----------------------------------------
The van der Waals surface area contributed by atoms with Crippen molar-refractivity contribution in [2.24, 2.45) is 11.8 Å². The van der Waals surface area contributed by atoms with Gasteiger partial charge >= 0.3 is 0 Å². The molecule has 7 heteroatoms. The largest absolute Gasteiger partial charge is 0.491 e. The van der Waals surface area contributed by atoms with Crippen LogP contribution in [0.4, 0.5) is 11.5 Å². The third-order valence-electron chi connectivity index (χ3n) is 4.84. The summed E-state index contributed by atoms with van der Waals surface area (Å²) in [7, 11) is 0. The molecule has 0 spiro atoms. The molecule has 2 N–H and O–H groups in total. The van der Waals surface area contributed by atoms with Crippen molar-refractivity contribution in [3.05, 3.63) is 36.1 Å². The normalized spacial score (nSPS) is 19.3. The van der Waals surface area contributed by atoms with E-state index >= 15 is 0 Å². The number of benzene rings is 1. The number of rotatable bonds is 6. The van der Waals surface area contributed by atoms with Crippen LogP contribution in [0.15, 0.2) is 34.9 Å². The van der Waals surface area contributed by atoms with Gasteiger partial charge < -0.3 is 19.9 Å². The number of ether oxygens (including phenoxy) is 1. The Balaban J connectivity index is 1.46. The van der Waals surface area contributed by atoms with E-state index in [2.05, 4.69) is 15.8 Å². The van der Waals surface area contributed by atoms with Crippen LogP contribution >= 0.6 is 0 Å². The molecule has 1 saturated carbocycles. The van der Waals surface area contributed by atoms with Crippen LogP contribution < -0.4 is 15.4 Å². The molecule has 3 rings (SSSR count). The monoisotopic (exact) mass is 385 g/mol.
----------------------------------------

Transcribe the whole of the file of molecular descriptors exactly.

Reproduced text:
The van der Waals surface area contributed by atoms with Crippen molar-refractivity contribution in [2.24, 2.45) is 11.8 Å². The van der Waals surface area contributed by atoms with Gasteiger partial charge >= 0.3 is 0 Å². The molecule has 7 heteroatoms. The largest absolute Gasteiger partial charge is 0.491 e. The van der Waals surface area contributed by atoms with Crippen LogP contribution in [0.4, 0.5) is 11.5 Å². The third-order valence-electron chi connectivity index (χ3n) is 4.84. The summed E-state index contributed by atoms with van der Waals surface area (Å²) in [7, 11) is 0. The molecule has 0 spiro atoms. The molecule has 2 N–H and O–H groups in total. The van der Waals surface area contributed by atoms with Crippen molar-refractivity contribution in [3.05, 3.63) is 36.1 Å². The normalized spacial score (nSPS) is 19.3. The van der Waals surface area contributed by atoms with E-state index >= 15 is 0 Å². The number of benzene rings is 1. The number of rotatable bonds is 6. The van der Waals surface area contributed by atoms with Crippen LogP contribution in [0.15, 0.2) is 34.9 Å². The van der Waals surface area contributed by atoms with Gasteiger partial charge < -0.3 is 19.9 Å². The number of ether oxygens (including phenoxy) is 1. The Balaban J connectivity index is 1.46. The van der Waals surface area contributed by atoms with E-state index in [2.05, 4.69) is 15.8 Å². The van der Waals surface area contributed by atoms with Crippen LogP contribution >= 0.6 is 0 Å². The molecule has 1 saturated carbocycles. The van der Waals surface area contributed by atoms with Crippen LogP contribution < -0.4 is 15.4 Å². The molecule has 3 rings (SSSR count). The monoisotopic (exact) mass is 385 g/mol.